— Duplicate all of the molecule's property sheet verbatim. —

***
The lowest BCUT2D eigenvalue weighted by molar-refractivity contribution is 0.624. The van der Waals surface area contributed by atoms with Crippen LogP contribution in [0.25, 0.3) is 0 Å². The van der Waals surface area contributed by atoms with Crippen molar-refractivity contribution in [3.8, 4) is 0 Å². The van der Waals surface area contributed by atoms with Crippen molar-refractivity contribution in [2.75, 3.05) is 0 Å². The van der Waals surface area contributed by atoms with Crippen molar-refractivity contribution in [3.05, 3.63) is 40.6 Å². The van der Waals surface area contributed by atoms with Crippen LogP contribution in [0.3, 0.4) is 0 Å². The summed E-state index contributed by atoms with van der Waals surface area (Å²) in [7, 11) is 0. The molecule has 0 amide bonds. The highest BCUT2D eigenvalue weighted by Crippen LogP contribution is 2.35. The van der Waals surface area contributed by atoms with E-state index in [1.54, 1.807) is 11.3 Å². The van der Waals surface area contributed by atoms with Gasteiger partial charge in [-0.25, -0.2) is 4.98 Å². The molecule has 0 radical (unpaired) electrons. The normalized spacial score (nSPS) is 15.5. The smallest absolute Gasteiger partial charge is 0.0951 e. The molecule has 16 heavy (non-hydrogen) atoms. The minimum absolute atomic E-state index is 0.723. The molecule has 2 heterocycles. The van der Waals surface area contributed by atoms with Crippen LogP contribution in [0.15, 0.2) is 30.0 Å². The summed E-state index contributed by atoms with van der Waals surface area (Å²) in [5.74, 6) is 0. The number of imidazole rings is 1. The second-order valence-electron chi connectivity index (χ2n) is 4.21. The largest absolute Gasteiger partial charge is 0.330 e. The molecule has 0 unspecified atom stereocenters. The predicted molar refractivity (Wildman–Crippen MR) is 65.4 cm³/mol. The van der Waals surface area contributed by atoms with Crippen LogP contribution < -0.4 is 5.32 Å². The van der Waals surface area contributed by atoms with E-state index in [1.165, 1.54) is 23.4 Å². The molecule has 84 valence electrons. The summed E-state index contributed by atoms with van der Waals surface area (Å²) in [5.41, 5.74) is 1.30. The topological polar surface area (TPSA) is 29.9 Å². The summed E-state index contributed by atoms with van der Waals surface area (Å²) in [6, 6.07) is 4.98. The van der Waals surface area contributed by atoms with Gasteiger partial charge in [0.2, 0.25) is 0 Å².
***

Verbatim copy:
The lowest BCUT2D eigenvalue weighted by molar-refractivity contribution is 0.624. The van der Waals surface area contributed by atoms with Crippen LogP contribution in [0.25, 0.3) is 0 Å². The van der Waals surface area contributed by atoms with Crippen molar-refractivity contribution in [3.8, 4) is 0 Å². The van der Waals surface area contributed by atoms with Crippen molar-refractivity contribution in [2.75, 3.05) is 0 Å². The van der Waals surface area contributed by atoms with Crippen molar-refractivity contribution in [3.05, 3.63) is 40.6 Å². The van der Waals surface area contributed by atoms with Crippen LogP contribution in [0.3, 0.4) is 0 Å². The summed E-state index contributed by atoms with van der Waals surface area (Å²) in [7, 11) is 0. The molecule has 0 amide bonds. The highest BCUT2D eigenvalue weighted by Crippen LogP contribution is 2.35. The van der Waals surface area contributed by atoms with E-state index in [1.54, 1.807) is 11.3 Å². The van der Waals surface area contributed by atoms with Gasteiger partial charge in [-0.25, -0.2) is 4.98 Å². The molecule has 0 radical (unpaired) electrons. The normalized spacial score (nSPS) is 15.5. The smallest absolute Gasteiger partial charge is 0.0951 e. The molecule has 16 heavy (non-hydrogen) atoms. The minimum absolute atomic E-state index is 0.723. The molecule has 2 heterocycles. The van der Waals surface area contributed by atoms with Crippen LogP contribution in [0.15, 0.2) is 30.0 Å². The summed E-state index contributed by atoms with van der Waals surface area (Å²) in [5.74, 6) is 0. The number of imidazole rings is 1. The second-order valence-electron chi connectivity index (χ2n) is 4.21. The largest absolute Gasteiger partial charge is 0.330 e. The molecule has 0 unspecified atom stereocenters. The predicted molar refractivity (Wildman–Crippen MR) is 65.4 cm³/mol. The van der Waals surface area contributed by atoms with Crippen LogP contribution < -0.4 is 5.32 Å². The van der Waals surface area contributed by atoms with E-state index in [1.165, 1.54) is 23.4 Å². The molecule has 84 valence electrons. The summed E-state index contributed by atoms with van der Waals surface area (Å²) in [5.41, 5.74) is 1.30. The topological polar surface area (TPSA) is 29.9 Å². The summed E-state index contributed by atoms with van der Waals surface area (Å²) in [6, 6.07) is 4.98. The van der Waals surface area contributed by atoms with Gasteiger partial charge in [0.2, 0.25) is 0 Å².